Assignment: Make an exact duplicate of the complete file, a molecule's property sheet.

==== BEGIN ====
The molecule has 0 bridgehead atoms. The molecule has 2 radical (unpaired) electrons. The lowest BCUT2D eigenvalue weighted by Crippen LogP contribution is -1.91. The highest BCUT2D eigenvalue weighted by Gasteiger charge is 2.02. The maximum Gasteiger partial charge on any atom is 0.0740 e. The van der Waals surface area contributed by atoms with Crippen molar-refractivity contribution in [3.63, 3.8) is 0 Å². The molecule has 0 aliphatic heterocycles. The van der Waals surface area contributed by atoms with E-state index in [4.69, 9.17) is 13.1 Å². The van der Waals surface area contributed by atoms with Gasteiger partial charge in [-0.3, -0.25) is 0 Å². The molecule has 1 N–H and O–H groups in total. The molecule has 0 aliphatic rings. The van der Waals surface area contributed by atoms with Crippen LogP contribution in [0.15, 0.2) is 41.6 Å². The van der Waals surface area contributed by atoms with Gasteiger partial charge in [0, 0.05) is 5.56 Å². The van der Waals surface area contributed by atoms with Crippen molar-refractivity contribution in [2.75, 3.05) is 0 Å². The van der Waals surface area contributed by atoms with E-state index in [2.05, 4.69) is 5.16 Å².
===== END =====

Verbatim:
The molecule has 0 bridgehead atoms. The molecule has 2 radical (unpaired) electrons. The lowest BCUT2D eigenvalue weighted by Crippen LogP contribution is -1.91. The highest BCUT2D eigenvalue weighted by Gasteiger charge is 2.02. The maximum Gasteiger partial charge on any atom is 0.0740 e. The van der Waals surface area contributed by atoms with Crippen molar-refractivity contribution in [3.63, 3.8) is 0 Å². The molecule has 0 aliphatic heterocycles. The van der Waals surface area contributed by atoms with E-state index in [4.69, 9.17) is 13.1 Å². The van der Waals surface area contributed by atoms with Gasteiger partial charge in [-0.3, -0.25) is 0 Å². The molecule has 1 N–H and O–H groups in total. The molecule has 0 aliphatic rings. The van der Waals surface area contributed by atoms with Crippen LogP contribution in [0.15, 0.2) is 41.6 Å². The van der Waals surface area contributed by atoms with Gasteiger partial charge in [0, 0.05) is 5.56 Å². The van der Waals surface area contributed by atoms with Crippen molar-refractivity contribution in [2.75, 3.05) is 0 Å². The van der Waals surface area contributed by atoms with E-state index in [2.05, 4.69) is 5.16 Å².